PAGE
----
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10 Things You Haven’t Tried To Sleep Better

10 Things You Haven’t Tried To Sleep Better

Most of us need to sleep better. Chronic lack of sleep can lead to anxiety, depression, cardiovascular disease and even cancer. The World Health Organization has even listed night work as a carcinogen.

Most people need 7–9 hours of sleep each night. When you get enough sleep, your body is able to physically and mentally recover from your day, so that you are able to face tomorrow with vigor and zest.

It’s up to you to do everything in your power to ensure you improve your sleep. Here are my top ten tips for better sleep.

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1. Have a regular sleep and wake cycle.

If you go to bed and get up at the same time every day, you will train your body to have a regular sleep and wake cycle. If you are going to bed at different times and getting up early during the week while sleeping in at the weekend, your body doesn’t know what to do. With a regular sleep/wake cycle, your body will adapt and you will have more energy in the mornings.

2. Exercise regularly.

Regular exercise burns off all your excess energy, meaning you will feel more rested in the evening. Experiment with your exercise times. Some people feel energized after exercise and can’t sleep straight away and some people are OK with exercise before bed. Try exercising in the morning and evening and see what works best for you.

3. Include regular stretching.

If your muscles and joints are sore from either lots of exercise, or not enough exercise, you may feel uncomfortable in bed. Add some stretching or even some light yoga in the evenings before bed time to help loosen your muscles and unwind from the day.

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4. Focus on your breathing.

If you are the type to toss and turn for a long time, try this simple exercise: lie on your back with your arms by your sides. Take a long full breath in and exhale slowly. Feel the air enter and leave your lungs. Repeat 10 times. By the time you get to 5 or 6 you should be feeling very relaxed, and maybe you will even have fallen asleep by then.

5. Accept your worries.

If your worries are keeping you awake at night, remember that it is OK and perfectly normal to have worries and concerns. Accept that this is normal, and it is OK to forget about them while you go to sleep.

6. Write tomorrow’s to-do list tonight.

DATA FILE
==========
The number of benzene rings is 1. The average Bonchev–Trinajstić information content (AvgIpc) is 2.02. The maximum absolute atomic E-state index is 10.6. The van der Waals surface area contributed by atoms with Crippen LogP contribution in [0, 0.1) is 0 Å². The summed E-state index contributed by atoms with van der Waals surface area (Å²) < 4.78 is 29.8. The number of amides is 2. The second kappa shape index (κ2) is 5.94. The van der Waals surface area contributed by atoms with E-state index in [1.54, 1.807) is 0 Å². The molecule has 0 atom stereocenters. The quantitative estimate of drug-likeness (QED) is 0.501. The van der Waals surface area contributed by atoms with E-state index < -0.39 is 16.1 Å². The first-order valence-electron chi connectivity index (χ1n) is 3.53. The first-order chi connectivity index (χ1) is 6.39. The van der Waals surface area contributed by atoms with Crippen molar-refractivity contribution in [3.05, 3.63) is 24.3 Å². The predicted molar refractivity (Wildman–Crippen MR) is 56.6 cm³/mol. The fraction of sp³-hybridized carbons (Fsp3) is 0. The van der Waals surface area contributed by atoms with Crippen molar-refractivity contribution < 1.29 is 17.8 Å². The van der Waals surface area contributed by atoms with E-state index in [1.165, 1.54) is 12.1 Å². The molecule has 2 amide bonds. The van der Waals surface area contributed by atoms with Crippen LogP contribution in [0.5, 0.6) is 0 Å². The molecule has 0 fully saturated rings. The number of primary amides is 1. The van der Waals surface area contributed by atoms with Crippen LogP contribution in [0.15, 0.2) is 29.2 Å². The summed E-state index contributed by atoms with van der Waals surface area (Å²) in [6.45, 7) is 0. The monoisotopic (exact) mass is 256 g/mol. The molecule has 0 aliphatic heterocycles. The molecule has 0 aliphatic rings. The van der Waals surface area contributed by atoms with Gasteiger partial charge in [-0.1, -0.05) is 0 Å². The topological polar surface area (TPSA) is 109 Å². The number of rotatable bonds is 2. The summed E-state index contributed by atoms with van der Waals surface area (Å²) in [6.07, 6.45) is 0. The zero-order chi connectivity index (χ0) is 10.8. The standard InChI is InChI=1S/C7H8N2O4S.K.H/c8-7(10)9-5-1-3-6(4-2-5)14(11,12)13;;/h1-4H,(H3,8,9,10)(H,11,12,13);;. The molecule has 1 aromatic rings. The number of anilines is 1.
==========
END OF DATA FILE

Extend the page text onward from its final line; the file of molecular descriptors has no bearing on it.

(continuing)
If you have a long list of worries or things you need to do, don’t wait until tomorrow to take action. Before you go to bed, write a list of your most important tasks to do tomorrow. Once you have gotten these thoughts on paper, and you are mentally prepared for tomorrow, your mind will know it can rest now and you can get some sleep. Keep a pen and paper by your bed if you think of things in the middle of the night.

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7. Reduce caffeine intake.

We all know that we should reduce our caffeine intake in the afternoon so that it doesn’t keep us awake. Unfortunately some of us need to reduce it further or eliminate it altogether. Some people metabolize caffeine quickly. If you are one of these lucky people, then simply stop drinking caffeine after 3pm and it shouldn’t affect your sleep. Other people metabolize caffeine slowly. If you suspect you might be one of those people, try eliminating caffeine completely. Or if you can’t do that, don’t drink it after 10am.

8. Dim your lights.

Bright lights tell our brain that it is day time and we should be awake. When it gets dark outside, then you should also make it darker in your house. Have less lights on in the house, or dim them if you can. This will tell your brain that it is night time and it’s time to wind down and go to sleep soon.

9. Switch off electronic media.

The blue light that emits from televisions, computer screens, tablets and phone screens also tells our brain to stay awake. An hour or two before bed, it’s time to switch off your electronics. Spend this time with your family or read a good book. If you must use your electronics, purchase a blue light screen filter for your gadgets.

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10. Keep your bedroom sacred.

Your bedroom is for two things only: sleep and sex. If you use your laptop in bed, or your phone, or if you watch television in bed, then you are signalling to your brain that bed time is not necessarily sleep time. Train your brain to accept that bed time is for sleep and sex only. This is training your brain to relax in bed, so you will sleep better.

Now you are armed with some of the best tips for getting better sleep. Try one at a time, or try them all at once. Better sleep = Better health.

Featured photo credit: Supermoon 2013 Over NYC / Bob Jagendorf via flickr.com

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Last Updated on November 11, 2019

How to Improve Memory and Boost Your Brainpower

How to Improve Memory and Boost Your Brainpower

Have you ever noticed that some people are able to effortlessly remember even the most mundane details and quickly comprehend new things? Well, you can too!

To unlock the full potential of your brain, you need to keep it active and acute. Wasting time on your couch watching mindless television shows or scrolling through facebook is not going to help.

Besides getting out flashcards, what can you do to help remember things better and learn new things more quickly? Check out these 10 effective ways on how to improve memory:

1. Exercise and Get Your Body Moving

Exercising doesn’t just exercise the body, it also helps to exercise your brain. Obesity and the myriad of diseases that eventually set in as a result of being overweight can cause serious harm to the brain.

Furthermore, without regular exercise, plaque starts to build up in your arteries, and your blood vessels begin to lose the ability to effectively pump blood. Plaque buildup leads to heart attacks and it also reduces the amount of oxygen and nutrients that your blood carries to your brain. When the nutrients don’t make it there, the brain’s ability to function is compromised.